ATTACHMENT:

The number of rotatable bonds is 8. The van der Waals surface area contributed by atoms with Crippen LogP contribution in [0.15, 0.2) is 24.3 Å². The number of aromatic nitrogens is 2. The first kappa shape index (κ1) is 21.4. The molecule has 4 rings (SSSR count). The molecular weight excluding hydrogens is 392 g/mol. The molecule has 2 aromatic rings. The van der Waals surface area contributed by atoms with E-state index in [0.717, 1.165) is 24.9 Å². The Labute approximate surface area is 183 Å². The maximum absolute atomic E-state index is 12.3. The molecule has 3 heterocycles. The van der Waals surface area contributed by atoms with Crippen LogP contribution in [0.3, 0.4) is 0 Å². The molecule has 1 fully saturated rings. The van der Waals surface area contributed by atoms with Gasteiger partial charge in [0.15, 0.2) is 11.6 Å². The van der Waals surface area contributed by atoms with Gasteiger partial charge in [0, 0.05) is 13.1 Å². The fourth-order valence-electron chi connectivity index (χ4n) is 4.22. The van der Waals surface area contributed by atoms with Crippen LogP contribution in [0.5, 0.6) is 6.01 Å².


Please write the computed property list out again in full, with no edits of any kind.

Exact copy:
The number of rotatable bonds is 8. The van der Waals surface area contributed by atoms with Crippen LogP contribution in [0.15, 0.2) is 24.3 Å². The number of aromatic nitrogens is 2. The first kappa shape index (κ1) is 21.4. The molecule has 4 rings (SSSR count). The molecular weight excluding hydrogens is 392 g/mol. The molecule has 2 aromatic rings. The van der Waals surface area contributed by atoms with E-state index in [0.717, 1.165) is 24.9 Å². The Labute approximate surface area is 183 Å². The maximum absolute atomic E-state index is 12.3. The molecule has 3 heterocycles. The van der Waals surface area contributed by atoms with Crippen LogP contribution in [0.3, 0.4) is 0 Å². The molecule has 1 fully saturated rings. The van der Waals surface area contributed by atoms with Gasteiger partial charge in [0.15, 0.2) is 11.6 Å². The van der Waals surface area contributed by atoms with Gasteiger partial charge in [0, 0.05) is 13.1 Å². The fourth-order valence-electron chi connectivity index (χ4n) is 4.22. The van der Waals surface area contributed by atoms with Crippen LogP contribution in [0.5, 0.6) is 6.01 Å².